If Portland is Weird, then Call Me a Weirdo!

First off, a heartfelt thanks to all my friends, family, and followers for your kind words of support and “Get Well Wishes” regarding my recent regurgitation of my little monsoon streak.  I loved each and every one of your comments, and thank you for your support.   I found it interesting how some read the post and felt my pain while others felt my weak attempt at humor.  Then others felt reflective relief to have their own trials and tribulations in their rearview mirror.   It’s like getting to read little mini blog posts in my comments section.  Still all told, what a great life it is, this nomadic existence on the road, reminiscent of one of my favorite sayings, “If there were no hills and valleys, the scenery would be very boring.”  So as long as I can keep rolling, I am happy…

I have often written about my occasional need for “infrastructure,” and there is no stronger need than when I am hobbling around on wounded foot.   A week in Portland to be near a plethora of podiatrists (why does Portland have so many Foot Clinics?)  readily available fresh and healthy prepared foods (ala food trucks!) and a long standing friendship with local Jane was just the ticket.

Portland is one of my favorite cities.

Portland is one of my favorite cities.

Had to get my Asian fix over a bowl of glistening Pho at Pho An Sandy.

Had to get my Asian fix over a bowl of glistening Pho at Pho An Sandy.

There are many of these sculptures in downtown. They light up at nighttime, powered by solar cells on top.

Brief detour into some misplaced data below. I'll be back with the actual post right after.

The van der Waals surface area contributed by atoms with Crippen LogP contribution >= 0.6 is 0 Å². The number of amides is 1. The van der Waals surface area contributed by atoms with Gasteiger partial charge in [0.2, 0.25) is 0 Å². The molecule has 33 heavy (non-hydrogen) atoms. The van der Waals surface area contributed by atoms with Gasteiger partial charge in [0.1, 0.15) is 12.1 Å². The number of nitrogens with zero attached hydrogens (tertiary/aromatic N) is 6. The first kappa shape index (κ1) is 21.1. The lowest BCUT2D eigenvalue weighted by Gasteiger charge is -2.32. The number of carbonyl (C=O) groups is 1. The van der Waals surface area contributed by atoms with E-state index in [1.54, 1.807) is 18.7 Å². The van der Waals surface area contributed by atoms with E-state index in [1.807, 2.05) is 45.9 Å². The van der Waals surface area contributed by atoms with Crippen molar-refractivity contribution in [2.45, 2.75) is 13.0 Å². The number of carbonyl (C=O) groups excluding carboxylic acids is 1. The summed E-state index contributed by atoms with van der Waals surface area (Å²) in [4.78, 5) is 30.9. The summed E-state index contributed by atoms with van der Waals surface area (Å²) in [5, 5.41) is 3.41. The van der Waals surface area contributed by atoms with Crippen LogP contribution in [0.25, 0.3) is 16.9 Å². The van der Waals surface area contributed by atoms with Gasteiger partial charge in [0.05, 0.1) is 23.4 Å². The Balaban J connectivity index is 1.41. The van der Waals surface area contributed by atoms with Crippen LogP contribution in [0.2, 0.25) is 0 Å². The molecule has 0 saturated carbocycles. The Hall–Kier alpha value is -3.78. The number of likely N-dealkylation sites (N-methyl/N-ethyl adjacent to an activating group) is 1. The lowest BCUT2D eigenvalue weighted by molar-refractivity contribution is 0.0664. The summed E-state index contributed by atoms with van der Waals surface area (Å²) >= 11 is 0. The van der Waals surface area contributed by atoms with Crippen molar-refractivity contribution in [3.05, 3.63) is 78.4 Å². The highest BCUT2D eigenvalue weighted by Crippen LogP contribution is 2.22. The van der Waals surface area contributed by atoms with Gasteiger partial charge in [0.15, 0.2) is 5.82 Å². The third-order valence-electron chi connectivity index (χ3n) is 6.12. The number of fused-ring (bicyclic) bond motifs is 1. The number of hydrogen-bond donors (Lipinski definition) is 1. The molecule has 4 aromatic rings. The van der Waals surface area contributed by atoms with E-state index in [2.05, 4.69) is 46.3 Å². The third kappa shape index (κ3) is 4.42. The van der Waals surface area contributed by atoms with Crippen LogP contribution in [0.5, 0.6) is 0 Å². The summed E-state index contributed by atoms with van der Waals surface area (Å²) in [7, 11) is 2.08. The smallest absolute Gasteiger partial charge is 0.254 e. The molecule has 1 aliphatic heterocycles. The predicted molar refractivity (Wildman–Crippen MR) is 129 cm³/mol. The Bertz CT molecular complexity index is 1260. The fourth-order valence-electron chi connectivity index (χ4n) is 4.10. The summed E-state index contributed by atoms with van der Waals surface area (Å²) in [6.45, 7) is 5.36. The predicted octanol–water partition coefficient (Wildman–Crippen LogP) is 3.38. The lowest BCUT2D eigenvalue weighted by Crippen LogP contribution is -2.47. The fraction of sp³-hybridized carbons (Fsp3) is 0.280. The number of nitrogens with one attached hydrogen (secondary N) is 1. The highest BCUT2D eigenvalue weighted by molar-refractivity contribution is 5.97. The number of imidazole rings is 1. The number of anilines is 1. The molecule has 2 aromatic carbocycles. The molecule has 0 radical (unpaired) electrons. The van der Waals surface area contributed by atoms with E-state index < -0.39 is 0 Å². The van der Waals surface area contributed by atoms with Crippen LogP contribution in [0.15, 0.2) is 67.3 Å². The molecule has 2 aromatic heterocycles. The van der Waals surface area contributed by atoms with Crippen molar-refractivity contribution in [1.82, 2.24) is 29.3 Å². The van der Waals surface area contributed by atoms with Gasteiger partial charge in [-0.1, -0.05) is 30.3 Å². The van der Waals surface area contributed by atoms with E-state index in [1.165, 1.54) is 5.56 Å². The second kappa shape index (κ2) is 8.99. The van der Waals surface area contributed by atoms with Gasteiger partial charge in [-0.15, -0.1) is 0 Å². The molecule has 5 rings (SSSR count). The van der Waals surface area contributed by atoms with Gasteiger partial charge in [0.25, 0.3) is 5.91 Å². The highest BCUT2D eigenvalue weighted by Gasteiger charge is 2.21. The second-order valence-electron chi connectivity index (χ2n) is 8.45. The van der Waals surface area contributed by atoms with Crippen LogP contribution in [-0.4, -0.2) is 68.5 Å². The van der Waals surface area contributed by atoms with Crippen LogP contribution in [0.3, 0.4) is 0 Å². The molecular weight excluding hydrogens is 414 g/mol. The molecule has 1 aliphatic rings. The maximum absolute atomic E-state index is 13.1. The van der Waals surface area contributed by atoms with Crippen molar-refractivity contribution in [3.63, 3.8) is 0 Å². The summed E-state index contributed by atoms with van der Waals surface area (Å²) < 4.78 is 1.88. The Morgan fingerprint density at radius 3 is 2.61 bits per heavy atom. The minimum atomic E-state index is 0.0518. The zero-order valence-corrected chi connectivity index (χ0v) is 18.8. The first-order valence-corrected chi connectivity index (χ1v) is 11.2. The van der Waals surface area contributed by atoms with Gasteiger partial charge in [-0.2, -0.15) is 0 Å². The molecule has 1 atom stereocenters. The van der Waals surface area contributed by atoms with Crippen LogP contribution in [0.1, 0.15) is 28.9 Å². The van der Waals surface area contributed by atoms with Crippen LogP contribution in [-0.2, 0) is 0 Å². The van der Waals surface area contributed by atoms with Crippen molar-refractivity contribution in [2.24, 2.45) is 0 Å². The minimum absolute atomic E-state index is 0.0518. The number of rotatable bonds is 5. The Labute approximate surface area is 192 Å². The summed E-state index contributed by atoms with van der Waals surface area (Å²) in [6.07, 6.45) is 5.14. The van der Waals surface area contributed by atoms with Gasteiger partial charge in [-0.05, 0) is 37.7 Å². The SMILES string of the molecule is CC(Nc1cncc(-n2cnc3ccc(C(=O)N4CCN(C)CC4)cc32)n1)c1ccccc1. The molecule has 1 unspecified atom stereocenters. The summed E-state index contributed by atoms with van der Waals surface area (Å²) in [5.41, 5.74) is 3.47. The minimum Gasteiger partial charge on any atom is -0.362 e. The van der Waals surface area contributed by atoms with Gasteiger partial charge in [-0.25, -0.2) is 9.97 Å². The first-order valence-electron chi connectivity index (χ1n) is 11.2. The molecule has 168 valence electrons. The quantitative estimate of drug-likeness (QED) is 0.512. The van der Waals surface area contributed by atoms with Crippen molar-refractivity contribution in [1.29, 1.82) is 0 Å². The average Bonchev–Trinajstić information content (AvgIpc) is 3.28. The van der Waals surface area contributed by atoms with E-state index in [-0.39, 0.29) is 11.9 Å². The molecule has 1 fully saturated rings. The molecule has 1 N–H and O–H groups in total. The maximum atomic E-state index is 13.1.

There are many of these sculptures in downtown. They light up at nighttime, powered by solar cells on top.

The original “Keep Portland Weird” campaign was adopted from Austin, a slogan coined by the Austin Independent Business Alliance to promote small businesses.  Since that time, there has been a running competition as to which of the two cities is “weirder.”   I’m happy to report that Portland is doing an excellent job at maintaining its “weird” moniker.   On the day of my appointment with the podiatrist, I was running late and left for my appointment with rows of Velcro rollers all over my head.  “Why not??” I thought.   If people embrace purple, blue, and chartreuse hair color, or spike mohawks so high that they have to tilt their heads to clear the door frame, why not a few rocket rollers??  Embracing one’s weirdness can be so liberating!

At Portland's Saturday Market, one can get a garden gnome made from clay in their own likeness from a photo.

At Portland’s Saturday Market, one can get a garden gnome made from clay in their own likeness from a photo.

Saturday Farmer's Market

Saturday Farmer’s Market

Wish I had put something in the photo for perspective, as these garlic buds are bigger than baseballs!

Wish I had put something in the photo for perspective, as these garlic buds are bigger than softballs!

A table at the Saturday Arts Market. Note the secrets being exchanged beneath table.

A table at the Saturday Arts Market. Note the secrets being exchanged beneath table.